TribLIVE

| Neighborhoods

 
Larger text Larger text Smaller text Smaller text | Order Photo Reprints

Former Penn-Trafford teacher refiles lawsuit

Email Newsletters

Click here to sign up for one of our email newsletters.

'American Coyotes' Series

Traveling by Jeep, boat and foot, Tribune-Review investigative reporter Carl Prine and photojournalist Justin Merriman covered nearly 2,000 miles over two months along the border with Mexico to report on coyotes — the human traffickers who bring illegal immigrants into the United States. Most are Americans working for money and/or drugs. This series reports how their operations have a major impact on life for residents and the environment along the border — and beyond.

By Chris Foreman
Wednesday, May 1, 2013, 9:00 p.m.
 

A former high school Spanish teacher has renewed her “whistle-blower” lawsuit against the Penn-Trafford School District in Westmoreland County Common Pleas Court after a federal judge declined to put a similar case on a trial list.

Judith Bielewicz is suing the district, high school Principal Scott Inglese, former Superintendent Deborah Kolonay and former Assistant Superintendent Harry Smith.

Bielewicz's new lawsuit, filed last week, stems from her March 2010 suspension for failing to adhere to a performance-improvement plan. The suspension came after she confronted Inglese about the removal of a struggling student from her classroom.

Bielewicz said in the lawsuit that the student's transfer wasn't done in accordance with school policy.

Superintendent Thomas Butler declined to comment on the lawsuit.

Bielewicz's complaint — which says that the district violated her rights under the state's whistle-blower law — is similar to a suit she filed in U.S. District Court in Pittsburgh in September 2010.

District Judge Terrence McVerry ruled in March that the whistle-blower complaint should be heard by a state court. McVerry also accepted a magistrate's recommendation that another allegation — that the district violated Bielewicz's First Amendment rights — should be dismissed because Bielewicz's confronting of Inglese was related to her role as a teacher, not as a public citizen.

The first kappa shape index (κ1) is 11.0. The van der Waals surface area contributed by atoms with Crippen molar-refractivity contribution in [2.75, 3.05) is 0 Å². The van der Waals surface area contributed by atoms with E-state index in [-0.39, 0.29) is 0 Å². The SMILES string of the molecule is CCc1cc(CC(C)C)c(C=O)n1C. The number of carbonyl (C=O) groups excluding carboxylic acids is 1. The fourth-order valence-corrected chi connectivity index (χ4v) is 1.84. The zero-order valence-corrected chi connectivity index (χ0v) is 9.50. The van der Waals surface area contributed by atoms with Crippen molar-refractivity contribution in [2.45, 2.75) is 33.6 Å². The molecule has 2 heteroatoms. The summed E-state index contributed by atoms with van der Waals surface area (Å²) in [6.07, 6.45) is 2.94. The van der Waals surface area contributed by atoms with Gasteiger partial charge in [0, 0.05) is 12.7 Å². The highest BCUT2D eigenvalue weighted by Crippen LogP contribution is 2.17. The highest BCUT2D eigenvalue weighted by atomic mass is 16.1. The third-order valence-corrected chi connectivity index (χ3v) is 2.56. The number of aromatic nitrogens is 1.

Both of Bielewicz's lawsuits have referenced other incidents in which she said she was forced to change students' grades arbitrarily, allow plagiarized reports to be rewritten and allow a student caught with a cheat sheet during a project to redo the work.

Neither complaint lists any specifics for any of those alleged incidents.

In a deposition in the federal case, Inglese said a parent of the student removed from Bielewicz's class said that Bielewicz accused the student of cheating in front of the class and refused to help her.

Christina Lane, an attorney for the district, argued in federal court that Bielewicz's whistle-blower complaint failed to meet the qualifications for the statute and was filed after the 180-day window from the time of the incident.

The case was assigned to Judge Gary Caruso.

Chris Foreman is a staff writer for Trib Total Media. He can be reached at 412-856-7400, ext. 8671, or cforeman@tribweb.com.

Subscribe today! Click here for our subscription offers.

 

 


Show commenting policy

Most-Read Penn-Trafford

  1. Re-enactors to help mark anniversary of Battle of Bushy Run
  2. Penn-Trafford volunteers welcome waiving of background check fees
  3. Penn Township housing plan gains commissioners’ approval
  4. Unexpected storm water project to cost Manor $20,000
  5. New transformer to be installed at Municipal Park
  6. Penn-Trafford High School library to be open to start new school year